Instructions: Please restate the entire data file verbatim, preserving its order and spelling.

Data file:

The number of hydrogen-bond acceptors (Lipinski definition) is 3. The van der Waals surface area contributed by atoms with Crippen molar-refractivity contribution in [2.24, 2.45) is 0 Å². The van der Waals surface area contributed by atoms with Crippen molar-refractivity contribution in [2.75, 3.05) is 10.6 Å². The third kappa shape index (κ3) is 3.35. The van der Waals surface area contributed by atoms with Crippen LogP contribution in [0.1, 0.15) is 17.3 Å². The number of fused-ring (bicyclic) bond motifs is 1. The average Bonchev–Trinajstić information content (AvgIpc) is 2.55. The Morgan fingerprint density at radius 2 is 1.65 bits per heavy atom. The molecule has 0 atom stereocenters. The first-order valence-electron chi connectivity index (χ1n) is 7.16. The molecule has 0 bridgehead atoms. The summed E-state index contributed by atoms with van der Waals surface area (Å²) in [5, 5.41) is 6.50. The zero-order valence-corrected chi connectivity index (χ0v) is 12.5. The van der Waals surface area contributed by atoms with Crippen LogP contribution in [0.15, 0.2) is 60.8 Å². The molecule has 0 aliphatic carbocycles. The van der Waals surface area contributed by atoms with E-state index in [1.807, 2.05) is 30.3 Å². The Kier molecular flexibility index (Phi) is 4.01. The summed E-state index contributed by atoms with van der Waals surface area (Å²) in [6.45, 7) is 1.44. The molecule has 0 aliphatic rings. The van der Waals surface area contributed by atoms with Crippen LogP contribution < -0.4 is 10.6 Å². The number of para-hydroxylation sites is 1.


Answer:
The number of hydrogen-bond acceptors (Lipinski definition) is 3. The van der Waals surface area contributed by atoms with Crippen molar-refractivity contribution in [2.24, 2.45) is 0 Å². The van der Waals surface area contributed by atoms with Crippen molar-refractivity contribution in [2.75, 3.05) is 10.6 Å². The third kappa shape index (κ3) is 3.35. The van der Waals surface area contributed by atoms with Crippen LogP contribution in [0.1, 0.15) is 17.3 Å². The number of fused-ring (bicyclic) bond motifs is 1. The average Bonchev–Trinajstić information content (AvgIpc) is 2.55. The Morgan fingerprint density at radius 2 is 1.65 bits per heavy atom. The molecule has 0 atom stereocenters. The first-order valence-electron chi connectivity index (χ1n) is 7.16. The molecule has 0 bridgehead atoms. The summed E-state index contributed by atoms with van der Waals surface area (Å²) in [5, 5.41) is 6.50. The zero-order valence-corrected chi connectivity index (χ0v) is 12.5. The van der Waals surface area contributed by atoms with Crippen LogP contribution in [0.15, 0.2) is 60.8 Å². The molecule has 0 aliphatic carbocycles. The van der Waals surface area contributed by atoms with E-state index in [1.807, 2.05) is 30.3 Å². The Kier molecular flexibility index (Phi) is 4.01. The summed E-state index contributed by atoms with van der Waals surface area (Å²) in [6.45, 7) is 1.44. The molecule has 0 aliphatic rings. The van der Waals surface area contributed by atoms with Crippen LogP contribution < -0.4 is 10.6 Å². The number of para-hydroxylation sites is 1.